FBO cuts ribbon at Westhampton Beach, N.Y.
After years of wrangling, SheltAir Aviation Services has opened its new FBO at Francis S. Gabreski Airport (FOK) in Westhampton Beach, N.Y. Part of the Holland Sheltair Aviation Group, which operates 13 facilities in New York, Florida and Georgia, the company has been at Gabreski since it acquired the FBO from the Long Island Jet Center in 2006. The Eastern-most airport with a control tower on Long Island, the former air force base features one of the longest runways in the state at 9,000 feet and has even played host to Air Force One.
“This facility serves Long Island’s entire east end, and the Hamptons area is the highest per capita [income] area in the entire state of New York, if not the Northeast,” said William McShane, Holland SheltAir’s senior vice president for aviation development and properties. “In terms of demand, there’s been a lack of service and a lack of facilities at this airport. With the 1940s structure that we were operating out of, we couldn’t provide the efficiencies or the services the way our customers deserve them.”
The concept of a modern FBO at the airport was under consideration long before SheltAir acquired the property and involved many negotiations with the airport, the local community, and government and environmental officials before it came to fruition. “I think we brought the ingredients to the table to finally make it happen,” said company founder, chairman and CEO Jerry Holland. “We kind of speeded up the process, but even since we got involved it took four years.” The 5,000-sq-ft structure, designed by Gaddis Wind Associates, is the first new-built FBO at the airport, replacing the WWII-vintage structure inherited from the Long Island Jet Center.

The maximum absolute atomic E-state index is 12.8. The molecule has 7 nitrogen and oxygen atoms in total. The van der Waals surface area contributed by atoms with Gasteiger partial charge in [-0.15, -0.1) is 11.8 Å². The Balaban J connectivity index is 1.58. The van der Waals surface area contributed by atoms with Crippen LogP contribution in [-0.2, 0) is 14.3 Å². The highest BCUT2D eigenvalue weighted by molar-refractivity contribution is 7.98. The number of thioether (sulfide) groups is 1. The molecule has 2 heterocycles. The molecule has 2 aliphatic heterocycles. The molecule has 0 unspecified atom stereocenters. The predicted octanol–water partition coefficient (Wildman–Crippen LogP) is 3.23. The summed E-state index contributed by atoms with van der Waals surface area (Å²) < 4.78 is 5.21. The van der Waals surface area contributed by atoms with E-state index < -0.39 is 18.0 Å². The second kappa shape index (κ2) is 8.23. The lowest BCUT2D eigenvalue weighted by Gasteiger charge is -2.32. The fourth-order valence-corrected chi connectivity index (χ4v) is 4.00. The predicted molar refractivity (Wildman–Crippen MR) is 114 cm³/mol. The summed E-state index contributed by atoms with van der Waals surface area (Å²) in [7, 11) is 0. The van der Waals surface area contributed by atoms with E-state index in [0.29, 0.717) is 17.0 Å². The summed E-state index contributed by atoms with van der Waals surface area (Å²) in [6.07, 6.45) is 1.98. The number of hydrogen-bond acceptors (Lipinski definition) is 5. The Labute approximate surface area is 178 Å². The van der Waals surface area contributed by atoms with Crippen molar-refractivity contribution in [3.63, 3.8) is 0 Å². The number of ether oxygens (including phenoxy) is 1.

Along with the new building, SheltAir more than doubled the size of its ramp to a total of five acres, suitable for accommodating up to 40 aircraft. “One of the biggest things for our company is that without the new ramp space we built here, all summer long we were towing aircraft across active taxiways and runways to make room for arrivals. Now we don’t have to, and that increases safety tenfold,” said McShane, who noted that the airport has also closed taxiways and runways in the past to provide overflow parking space during major area events such as the U.S. Open golf tournament.
According to SheltAir, the recent improvements represent the first phase of a $7 million redevelopment plan at the Suffolk County-owned airport. The old FBO building was leveled last month to make room for a 20,000-sq-ft hangar and 2,000 sq ft of additional office space slated for completion in November.
The airport’s proximity to the Hamptons summer communities means that operations in the months of June through August are disproportionate to those during the rest of the year, and since the new facility began operations around the end of June, its busiest day saw 35 arrivals. “Right now the general activity at this airport is more in those three months than exists at the other regional airports in the area, year round,” McShane told AIN. “What we built here supports our current and near future needs and those of the community.” An additional 52-acre parcel of land adjacent to the airport slated for development as an industrial park could eventually provide additional year-round traffic for SheltAir and Malloy Air East, the other FBO on site.